- If there is a possibility to specify many receiving emails, the system can mistakenly send the reset token to all specified emails.
- If the application builds the password reset link based on user-controlled data, like the HTTP Host Header, an attacker can hijack the password reset token using a malicious Host Header pointing to his website.
Two-Factor Authentication, or 2FA for short, increases security by adding another verification step. For example, the application might send you a unique code via SMS. However, the verification response that the server sends can be modified on the client-side. If the application’s front-end relies on it to grant access, a malicious user can modify the response and bypass the verification. We will cover other examples in the Broken Authentication and Session management real-world attacks section.
Broken Authentication and Session management real-world attacks
The following is a list of real-world Authentication vulnerabilities:
Weak or Default credentials example
In this report, the hacker found a publicly accessible SAP server with default credentials belonging to Starbucks.
I also reported an authentication issue to OWOX, where a Grafana instance was running on port 3000 without any authentication. Simply browsing to the right service allowed me to access all their dashboards.
Password reset example
In this report, the hacker reported that he could hijack the victim’s password reset token by manipulating the HTTP Host Header.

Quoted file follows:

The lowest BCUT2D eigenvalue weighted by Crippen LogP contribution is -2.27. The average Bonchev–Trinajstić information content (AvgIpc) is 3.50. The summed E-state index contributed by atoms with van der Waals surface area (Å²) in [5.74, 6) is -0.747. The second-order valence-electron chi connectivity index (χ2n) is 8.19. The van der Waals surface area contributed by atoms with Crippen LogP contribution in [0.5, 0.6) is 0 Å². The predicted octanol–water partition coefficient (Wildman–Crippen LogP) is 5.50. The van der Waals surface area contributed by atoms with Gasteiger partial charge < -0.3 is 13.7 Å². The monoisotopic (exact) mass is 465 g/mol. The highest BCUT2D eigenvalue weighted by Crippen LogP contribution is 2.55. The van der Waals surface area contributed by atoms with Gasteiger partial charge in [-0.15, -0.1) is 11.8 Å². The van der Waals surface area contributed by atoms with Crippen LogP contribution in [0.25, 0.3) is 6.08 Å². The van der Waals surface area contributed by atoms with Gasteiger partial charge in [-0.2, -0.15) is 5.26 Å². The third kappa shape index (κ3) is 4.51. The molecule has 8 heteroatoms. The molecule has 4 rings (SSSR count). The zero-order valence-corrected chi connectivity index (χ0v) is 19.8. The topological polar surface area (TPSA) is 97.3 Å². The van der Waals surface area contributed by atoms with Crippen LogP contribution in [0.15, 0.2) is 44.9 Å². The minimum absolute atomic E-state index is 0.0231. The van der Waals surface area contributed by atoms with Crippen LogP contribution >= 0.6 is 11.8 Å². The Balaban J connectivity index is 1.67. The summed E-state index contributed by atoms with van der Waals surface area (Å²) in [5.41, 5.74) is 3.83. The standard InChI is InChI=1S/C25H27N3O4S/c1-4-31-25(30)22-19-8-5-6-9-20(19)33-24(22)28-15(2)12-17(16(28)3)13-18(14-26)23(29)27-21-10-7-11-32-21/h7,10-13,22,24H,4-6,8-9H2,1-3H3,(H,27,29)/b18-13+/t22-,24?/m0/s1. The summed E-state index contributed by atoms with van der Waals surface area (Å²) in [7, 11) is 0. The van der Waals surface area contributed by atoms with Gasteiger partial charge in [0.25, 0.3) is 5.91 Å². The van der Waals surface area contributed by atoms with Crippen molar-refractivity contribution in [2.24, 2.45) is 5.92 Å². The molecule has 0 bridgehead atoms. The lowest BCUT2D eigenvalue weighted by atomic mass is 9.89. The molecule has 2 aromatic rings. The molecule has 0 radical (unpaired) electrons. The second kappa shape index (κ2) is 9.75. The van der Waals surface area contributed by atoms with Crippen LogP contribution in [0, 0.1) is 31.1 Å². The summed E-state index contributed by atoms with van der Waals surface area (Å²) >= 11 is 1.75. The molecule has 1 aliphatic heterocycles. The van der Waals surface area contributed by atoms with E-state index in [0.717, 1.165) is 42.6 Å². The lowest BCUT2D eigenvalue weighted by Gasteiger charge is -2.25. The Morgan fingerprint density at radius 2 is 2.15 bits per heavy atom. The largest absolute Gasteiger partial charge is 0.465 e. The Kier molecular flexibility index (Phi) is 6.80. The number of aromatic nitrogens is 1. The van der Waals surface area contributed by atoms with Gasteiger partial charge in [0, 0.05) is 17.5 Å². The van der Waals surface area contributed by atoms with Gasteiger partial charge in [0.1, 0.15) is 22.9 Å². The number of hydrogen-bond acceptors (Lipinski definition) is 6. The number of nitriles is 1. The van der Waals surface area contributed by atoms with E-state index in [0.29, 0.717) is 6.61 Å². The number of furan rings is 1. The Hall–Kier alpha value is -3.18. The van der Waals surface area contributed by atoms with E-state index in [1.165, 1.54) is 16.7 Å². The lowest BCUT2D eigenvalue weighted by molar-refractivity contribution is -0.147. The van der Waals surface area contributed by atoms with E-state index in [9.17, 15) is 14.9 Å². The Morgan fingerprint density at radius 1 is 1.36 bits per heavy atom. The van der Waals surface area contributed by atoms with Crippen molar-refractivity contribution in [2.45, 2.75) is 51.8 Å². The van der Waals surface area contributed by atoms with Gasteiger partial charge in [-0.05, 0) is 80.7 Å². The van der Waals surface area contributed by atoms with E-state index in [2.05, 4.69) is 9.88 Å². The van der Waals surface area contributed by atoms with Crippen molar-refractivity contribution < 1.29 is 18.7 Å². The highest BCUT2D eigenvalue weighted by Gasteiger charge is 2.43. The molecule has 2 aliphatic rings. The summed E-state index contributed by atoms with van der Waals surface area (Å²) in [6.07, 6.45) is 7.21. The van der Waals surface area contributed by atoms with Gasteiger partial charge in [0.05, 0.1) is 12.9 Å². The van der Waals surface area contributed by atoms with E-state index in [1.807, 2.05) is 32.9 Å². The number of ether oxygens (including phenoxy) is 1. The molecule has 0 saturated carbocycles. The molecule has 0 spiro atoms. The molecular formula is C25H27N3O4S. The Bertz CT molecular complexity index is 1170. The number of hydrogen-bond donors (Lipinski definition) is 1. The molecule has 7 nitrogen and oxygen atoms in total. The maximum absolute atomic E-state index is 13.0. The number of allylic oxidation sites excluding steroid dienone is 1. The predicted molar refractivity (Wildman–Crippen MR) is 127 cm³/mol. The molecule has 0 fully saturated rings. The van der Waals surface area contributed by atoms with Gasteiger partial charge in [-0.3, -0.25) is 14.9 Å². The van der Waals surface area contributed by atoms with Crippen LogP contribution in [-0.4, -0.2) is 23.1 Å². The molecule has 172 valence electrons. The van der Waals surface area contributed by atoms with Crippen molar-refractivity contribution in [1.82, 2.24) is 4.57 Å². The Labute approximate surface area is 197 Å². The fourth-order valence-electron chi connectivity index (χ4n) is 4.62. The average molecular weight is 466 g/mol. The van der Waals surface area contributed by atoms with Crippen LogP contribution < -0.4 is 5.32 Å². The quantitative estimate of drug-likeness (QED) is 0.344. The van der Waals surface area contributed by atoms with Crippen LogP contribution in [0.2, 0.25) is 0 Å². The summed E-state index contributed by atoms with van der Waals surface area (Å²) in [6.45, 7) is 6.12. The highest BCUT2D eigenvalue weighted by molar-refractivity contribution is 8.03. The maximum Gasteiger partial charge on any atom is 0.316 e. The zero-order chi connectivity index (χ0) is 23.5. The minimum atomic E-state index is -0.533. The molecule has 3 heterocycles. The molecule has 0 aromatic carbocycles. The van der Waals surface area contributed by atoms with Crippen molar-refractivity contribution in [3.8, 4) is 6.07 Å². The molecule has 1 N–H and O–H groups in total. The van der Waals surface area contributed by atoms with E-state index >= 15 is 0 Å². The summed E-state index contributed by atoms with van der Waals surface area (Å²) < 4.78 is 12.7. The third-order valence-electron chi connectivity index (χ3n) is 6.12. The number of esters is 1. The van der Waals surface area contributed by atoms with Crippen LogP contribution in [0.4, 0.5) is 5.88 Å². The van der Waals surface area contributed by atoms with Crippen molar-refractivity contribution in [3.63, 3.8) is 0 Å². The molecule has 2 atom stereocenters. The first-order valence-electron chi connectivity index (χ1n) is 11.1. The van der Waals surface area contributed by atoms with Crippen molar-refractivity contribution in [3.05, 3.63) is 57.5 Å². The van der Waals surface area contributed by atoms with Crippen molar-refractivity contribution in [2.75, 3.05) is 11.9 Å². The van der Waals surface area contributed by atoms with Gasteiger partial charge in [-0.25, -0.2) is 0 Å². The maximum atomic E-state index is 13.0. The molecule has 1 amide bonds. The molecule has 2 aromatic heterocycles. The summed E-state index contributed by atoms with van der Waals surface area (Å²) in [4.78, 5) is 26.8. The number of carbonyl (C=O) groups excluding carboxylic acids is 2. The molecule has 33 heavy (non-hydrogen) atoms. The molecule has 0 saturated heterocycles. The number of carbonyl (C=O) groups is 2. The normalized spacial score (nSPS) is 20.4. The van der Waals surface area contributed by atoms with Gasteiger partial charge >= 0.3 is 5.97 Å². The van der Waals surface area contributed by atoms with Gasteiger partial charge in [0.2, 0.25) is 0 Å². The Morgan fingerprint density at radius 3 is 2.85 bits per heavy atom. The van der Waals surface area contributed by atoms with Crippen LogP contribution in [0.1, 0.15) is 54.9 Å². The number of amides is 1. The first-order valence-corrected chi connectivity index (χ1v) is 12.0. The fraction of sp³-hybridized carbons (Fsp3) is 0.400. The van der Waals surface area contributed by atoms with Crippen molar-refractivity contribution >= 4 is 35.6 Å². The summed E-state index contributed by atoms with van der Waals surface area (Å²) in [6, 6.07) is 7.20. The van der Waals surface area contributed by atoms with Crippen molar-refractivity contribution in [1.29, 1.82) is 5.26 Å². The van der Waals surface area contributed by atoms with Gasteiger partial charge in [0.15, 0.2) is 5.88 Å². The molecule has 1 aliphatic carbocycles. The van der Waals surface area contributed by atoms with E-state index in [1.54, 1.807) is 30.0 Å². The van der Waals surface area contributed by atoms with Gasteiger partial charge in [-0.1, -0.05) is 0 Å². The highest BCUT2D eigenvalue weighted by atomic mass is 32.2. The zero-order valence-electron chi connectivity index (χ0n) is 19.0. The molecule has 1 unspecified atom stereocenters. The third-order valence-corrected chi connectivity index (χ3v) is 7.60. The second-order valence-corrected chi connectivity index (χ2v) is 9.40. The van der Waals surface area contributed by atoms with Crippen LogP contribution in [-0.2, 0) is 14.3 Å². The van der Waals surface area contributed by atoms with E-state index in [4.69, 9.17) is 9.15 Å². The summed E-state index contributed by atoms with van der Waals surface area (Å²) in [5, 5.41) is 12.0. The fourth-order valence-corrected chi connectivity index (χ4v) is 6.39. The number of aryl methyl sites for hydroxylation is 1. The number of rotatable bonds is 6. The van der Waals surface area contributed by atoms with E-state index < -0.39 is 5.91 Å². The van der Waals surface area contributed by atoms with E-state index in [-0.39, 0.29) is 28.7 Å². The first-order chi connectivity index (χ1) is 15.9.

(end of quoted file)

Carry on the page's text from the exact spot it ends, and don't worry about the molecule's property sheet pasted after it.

In this report, the bug bounty hunter found that the Referer HTTP Header leaks the password reset token if the victim clicks on a link from the resulting password reset page. Although the exploitation is hard, it is still a valid issue which highlights how Authentication can break under many attack vectors, depending on the context.
Two-Factor authentication bypass example
In this critical report, the bug bounty hunter could substitute the victim’s token with his, allowing him to bypass Two-Factor Authentication.
Another common issue with Multi-factor authentication is the lack of rate limiting and the short length of the token. This report shows how the ethical hacker could guess the victim’s Two-Factor authentication token, also called a one-time password (OTP).
Impact of Broken Authentication and Session management
As you saw in the previous sections, especially in the real-world attacks section, Broken Authentication and Session management can be very dangerous. In fact, it compromises how an application authenticates an identity and it leads on account takeovers. Depending on the sensitivity of the asset and the compromised level of privilege, it can lead to serious business loss.
How to prevent Broken Authentication?
As you learned from the previous sections, there are many vulnerabilities which lead to Broken Authentication and session management. It would be impractical to enumerate all the instances. However, the following are the minimum security measures that you should implement whenever you develop an authentication feature.
Strong password policy
You should always enforce a strong password policy for your users. Such policy should require a minimum password length of 8 characters and include lower case, uppercase, digit and symbol characters. A plus would be to check the password against a list of well-known password dictionaries like this one.
Avoid injection issues
Always validate user input before processing the login request. If there is an injection vulnerability in one of your authentication features, your primary line of defense will be compromised.
Protect against brute force attacks
Implement rate-limiting against automated login attempts to prevent password guessing attacks. You can use captchas, account lockouts or Multi-Factor authentication.
You can browse the following OWASP Broken Authentication Cheat Sheet for an exhaustive list of security measures which you can apply according to your needs.